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Old 2019-10-09, 19:46   #1
baih's Avatar
Jun 2019

2·17 Posts
Default Condition on composite numbers easily factored (Challenger)

q prime numbre

p prime numbre
and q>p
lets c = qp

e= 2^p mod q

if we know e we can factore (c)

ok letz try with c and e

Last fiddled with by baih on 2019-10-09 at 19:51
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Old 2019-10-10, 11:14   #2
R. Gerbicz
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"Robert Gerbicz"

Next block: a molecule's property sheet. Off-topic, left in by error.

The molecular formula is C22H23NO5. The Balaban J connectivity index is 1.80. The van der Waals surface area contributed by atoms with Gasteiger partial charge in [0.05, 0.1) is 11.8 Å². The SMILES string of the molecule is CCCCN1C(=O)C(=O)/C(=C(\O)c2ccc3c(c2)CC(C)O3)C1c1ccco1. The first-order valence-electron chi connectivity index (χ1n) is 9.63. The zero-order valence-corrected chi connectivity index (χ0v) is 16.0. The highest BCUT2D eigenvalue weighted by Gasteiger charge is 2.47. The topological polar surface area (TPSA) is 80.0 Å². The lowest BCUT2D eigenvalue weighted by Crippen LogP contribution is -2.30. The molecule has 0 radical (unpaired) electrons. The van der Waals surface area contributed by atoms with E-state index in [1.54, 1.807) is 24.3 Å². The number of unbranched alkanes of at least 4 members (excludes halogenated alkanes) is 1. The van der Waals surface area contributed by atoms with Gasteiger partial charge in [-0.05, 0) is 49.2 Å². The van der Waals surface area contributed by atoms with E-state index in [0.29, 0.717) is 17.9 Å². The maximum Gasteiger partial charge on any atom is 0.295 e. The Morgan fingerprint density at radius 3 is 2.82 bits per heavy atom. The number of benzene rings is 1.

Oct 2005

58116 Posts

With "a mod n" we denote the smallest non-negative residue modulo n.

We're given e=2^p mod q and calculate (in polynomial time) r=2^n mod n

What is r mod q ?

Easy: r mod q=(2^n mod n) mod q=2^n mod q=(2^q)^p mod q=2^p mod q=e (used Fermat's little theorem).

So we know that r mod q=e, hence r-e is divisible by q, so q | gcd(r-e,n), and if this is not n, then
we could factorize: because q=gcd(r-e,n) and with a division p=n/q.

The (only) hole in this proof is that (in rare cases) it is possible that n=gcd(r-e,n), for example this is the case for n=341.

To see that it is really working:


(one possible output)
? [623981947, 805922797]
? %42 = 805922797
ps. we have not used that q>p.

Last fiddled with by R. Gerbicz on 2019-10-10 at 11:16 Reason: typo
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